Manny opened his copy to the centerfold where the names of the Class of 1972 were printed. His fingertip pressed the paper.

“Tim, your name’s here. See? Timothy Patrick Devlin. It’s above Lenora’s name. It says you’re graduating Sunday.”

Tim peered over Manny’s shoulder.

“My mother will like that a lot.”

“Huh? I thought you needed two more courses to graduate,” Manny said.

Tim grunted as he fell onto a chair beside the wooden table they lifted from a classroom. Manny sat beside him.

“You’re right. I don’t have enough credits, but I can’t tell my mother that. You met her. I’m supposed to be outta here and getting a job. She works the nightshift at the bread plant back home. You think she’d understand the five-year plan?”

Air came out of Manny’s mouth in one big “ha.”

“Tim, right now I can’t think of a damn thing.”

“That makes two of us.”

Tim’s elbow was on the table as he pushed his jaw into his hand. He shut his eyes and felt himself slip away until a girl’s laughter jerked him awake. He blinked. Lenora came through the door, wearing one of her costumes, a black skirt hanging to her sandals and a gauzy top with strands of beads. Hair so brown it could be black fell halfway down her back. She swirled around with her hands in the air and stomped her sandals.

“Alleluia, I’m done. Can you believe it? No more papers. No more finals. I finished my last shift at the dining hall.” She spun again. “Guys, I’m a free woman.”

Mack came toward her with his arms out.

“Jesus, Lenora, I’m gonna miss you.”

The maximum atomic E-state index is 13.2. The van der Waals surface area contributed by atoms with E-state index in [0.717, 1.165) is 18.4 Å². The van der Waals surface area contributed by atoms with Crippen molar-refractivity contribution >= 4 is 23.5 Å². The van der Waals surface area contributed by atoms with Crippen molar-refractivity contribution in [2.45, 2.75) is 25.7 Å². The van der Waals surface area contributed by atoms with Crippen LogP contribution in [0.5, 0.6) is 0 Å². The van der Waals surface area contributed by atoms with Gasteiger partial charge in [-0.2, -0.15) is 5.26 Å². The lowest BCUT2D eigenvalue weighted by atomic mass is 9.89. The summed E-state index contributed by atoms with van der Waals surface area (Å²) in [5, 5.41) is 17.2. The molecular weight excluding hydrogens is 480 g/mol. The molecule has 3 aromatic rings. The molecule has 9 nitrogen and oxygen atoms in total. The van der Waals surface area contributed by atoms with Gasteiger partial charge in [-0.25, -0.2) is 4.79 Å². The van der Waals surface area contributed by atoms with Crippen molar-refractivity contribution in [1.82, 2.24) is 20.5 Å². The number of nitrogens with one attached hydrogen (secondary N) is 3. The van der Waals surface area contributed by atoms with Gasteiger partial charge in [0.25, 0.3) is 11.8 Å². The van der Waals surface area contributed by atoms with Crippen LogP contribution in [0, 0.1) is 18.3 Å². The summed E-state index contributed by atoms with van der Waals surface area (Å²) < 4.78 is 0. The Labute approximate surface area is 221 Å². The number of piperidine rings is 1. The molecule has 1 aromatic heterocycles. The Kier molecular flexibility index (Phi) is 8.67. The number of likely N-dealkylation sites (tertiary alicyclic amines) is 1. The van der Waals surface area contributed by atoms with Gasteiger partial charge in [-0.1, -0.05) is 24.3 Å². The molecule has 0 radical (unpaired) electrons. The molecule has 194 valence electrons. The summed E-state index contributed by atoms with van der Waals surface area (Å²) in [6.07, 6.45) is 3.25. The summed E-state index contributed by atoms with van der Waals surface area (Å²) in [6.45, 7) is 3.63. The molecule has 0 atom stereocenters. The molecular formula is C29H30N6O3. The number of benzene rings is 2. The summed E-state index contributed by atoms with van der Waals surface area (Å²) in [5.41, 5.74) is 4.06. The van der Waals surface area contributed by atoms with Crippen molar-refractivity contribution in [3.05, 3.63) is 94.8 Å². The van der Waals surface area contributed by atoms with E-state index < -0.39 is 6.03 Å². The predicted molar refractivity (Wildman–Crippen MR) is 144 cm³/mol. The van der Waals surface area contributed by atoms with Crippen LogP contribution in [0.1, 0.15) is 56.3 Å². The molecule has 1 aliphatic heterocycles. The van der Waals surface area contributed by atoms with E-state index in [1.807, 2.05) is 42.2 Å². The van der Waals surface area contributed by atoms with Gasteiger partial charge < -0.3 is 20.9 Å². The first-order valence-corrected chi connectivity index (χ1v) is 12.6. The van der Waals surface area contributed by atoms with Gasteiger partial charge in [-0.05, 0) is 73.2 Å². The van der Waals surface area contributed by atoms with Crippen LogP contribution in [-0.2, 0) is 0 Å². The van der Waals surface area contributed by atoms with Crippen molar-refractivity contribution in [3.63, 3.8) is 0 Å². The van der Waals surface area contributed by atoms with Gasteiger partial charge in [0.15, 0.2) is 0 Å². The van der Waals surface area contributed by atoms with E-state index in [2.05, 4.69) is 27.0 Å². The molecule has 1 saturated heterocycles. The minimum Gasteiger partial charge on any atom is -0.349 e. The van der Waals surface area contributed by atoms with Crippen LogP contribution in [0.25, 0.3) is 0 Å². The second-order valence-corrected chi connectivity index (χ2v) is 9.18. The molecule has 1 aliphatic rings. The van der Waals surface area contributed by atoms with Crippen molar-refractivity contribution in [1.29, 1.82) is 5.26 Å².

Mack hugged Lenora tightly and tried to nail her with a kiss. He thought it was cool to stick his tongue in the mouth of any girl he met. But Lenora told Manny and Tim he wasn’t very good at it. Too much spit. And his breath smelled like cooked meat.

She held her hand against Mack’s chest.

“Knock it off, Mack. I don’t want a kiss from you.”

Mack moved against her hand. His face came closer.

“Aw, Lenora, you don’t mean it.”

“Yes, I do. I’m not your girlfriend, and I don’t want to be. I don’t mind you giving me a hug, but keep your tongue to yourself. Or next time I’ll bite it off.”

Mack stepped back.

“Whoa, I guess she told me off good.”

Manny glanced up from the open newspaper.

“You mean well, don’t you Mack?”

“Shut up, Manny. I don’t need a fuckin’ grammar lesson, especially from a history major.”

“Hey, don’t insult me. You’re the one who’s supposed to be the English major.”

Mack shuffled to his desk, muttering, but Tim was positive he’d get over it. Lenora was too important to all of them. The girl had been with them during good trips and bad trips, protests and parties. Once, she talked a cop out of giving Mack a ticket after he got caught driving through a stop sign. The way she worked the pig was pure magic. By time they drove off, the man had lost his blank cop face and started smiling.

Tim couldn’t forget how she held his hand as they watched the draft lottery on TV, and then cried when he pulled an eight, which meant he was heading to Vietnam for sure. Lenora found a friendly doctor to write a note that Tim had a chronic skin rash, so he wouldn’t have to go. She went with Tim to the induction physical, and when he came outside, she hugged him and said, “They’re not taking you from me.”

Why did she have to leave?

Lenora sat on the table.

“How’d you guys do on your geology final?”

Tim glanced at Manny.

“We made out okay. I mean the answers came to me almost like magic.” Tim paused. “Hey, Lenora, what are you doing Friday, Saturday, and Sunday?”

Her legs swung beneath her long skirt.

“Except for graduating? I’ll be packing. Why? What’d you have in mind?

Tim eyed Mack, who had his back to him.

“See, we’re having a little party at the house, and we wanted you to come.”

“Three days? A little party? You’re putting me on.”

“No, I’m not. Right, Manny?”

“It’s true, Lenora. So, are you coming?”

“Of course, I will. It’s my last weekend in Westbridge.”

ABOUT THE PHOTO ABOVE: That’s me in San Francisco.